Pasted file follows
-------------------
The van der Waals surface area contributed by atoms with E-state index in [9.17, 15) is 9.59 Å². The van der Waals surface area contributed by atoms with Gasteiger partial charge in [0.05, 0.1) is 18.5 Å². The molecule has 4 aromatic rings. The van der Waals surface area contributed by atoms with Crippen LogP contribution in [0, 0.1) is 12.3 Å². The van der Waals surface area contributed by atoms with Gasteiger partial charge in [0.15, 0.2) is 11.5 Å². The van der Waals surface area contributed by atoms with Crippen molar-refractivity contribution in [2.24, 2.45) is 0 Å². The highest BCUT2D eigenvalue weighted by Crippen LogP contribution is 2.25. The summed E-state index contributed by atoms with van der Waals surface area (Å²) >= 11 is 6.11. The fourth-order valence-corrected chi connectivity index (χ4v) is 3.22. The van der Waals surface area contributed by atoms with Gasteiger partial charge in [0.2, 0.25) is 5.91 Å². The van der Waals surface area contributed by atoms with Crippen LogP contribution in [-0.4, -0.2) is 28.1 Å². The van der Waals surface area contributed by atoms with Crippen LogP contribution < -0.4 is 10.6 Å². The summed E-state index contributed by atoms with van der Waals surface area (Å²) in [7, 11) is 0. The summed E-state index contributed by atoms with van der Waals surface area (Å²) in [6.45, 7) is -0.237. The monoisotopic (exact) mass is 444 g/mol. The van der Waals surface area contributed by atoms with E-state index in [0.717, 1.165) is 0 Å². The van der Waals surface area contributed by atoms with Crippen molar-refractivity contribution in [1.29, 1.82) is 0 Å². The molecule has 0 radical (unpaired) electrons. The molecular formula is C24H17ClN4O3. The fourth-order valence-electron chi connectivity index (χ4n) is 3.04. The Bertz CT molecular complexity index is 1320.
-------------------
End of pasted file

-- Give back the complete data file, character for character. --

The van der Waals surface area contributed by atoms with E-state index in [9.17, 15) is 9.59 Å². The van der Waals surface area contributed by atoms with Gasteiger partial charge in [0.05, 0.1) is 18.5 Å². The molecule has 4 aromatic rings. The van der Waals surface area contributed by atoms with Crippen LogP contribution in [0, 0.1) is 12.3 Å². The van der Waals surface area contributed by atoms with Gasteiger partial charge in [0.15, 0.2) is 11.5 Å². The van der Waals surface area contributed by atoms with Crippen molar-refractivity contribution in [2.24, 2.45) is 0 Å². The highest BCUT2D eigenvalue weighted by Crippen LogP contribution is 2.25. The summed E-state index contributed by atoms with van der Waals surface area (Å²) >= 11 is 6.11. The fourth-order valence-corrected chi connectivity index (χ4v) is 3.22. The van der Waals surface area contributed by atoms with Gasteiger partial charge in [0.2, 0.25) is 5.91 Å². The van der Waals surface area contributed by atoms with Crippen LogP contribution in [-0.4, -0.2) is 28.1 Å². The van der Waals surface area contributed by atoms with Crippen LogP contribution < -0.4 is 10.6 Å². The summed E-state index contributed by atoms with van der Waals surface area (Å²) in [7, 11) is 0. The summed E-state index contributed by atoms with van der Waals surface area (Å²) in [6.45, 7) is -0.237. The monoisotopic (exact) mass is 444 g/mol. The van der Waals surface area contributed by atoms with E-state index in [0.717, 1.165) is 0 Å². The van der Waals surface area contributed by atoms with Crippen molar-refractivity contribution in [1.29, 1.82) is 0 Å². The molecule has 0 radical (unpaired) electrons. The molecular formula is C24H17ClN4O3. The fourth-order valence-electron chi connectivity index (χ4n) is 3.04. The Bertz CT molecular complexity index is 1320.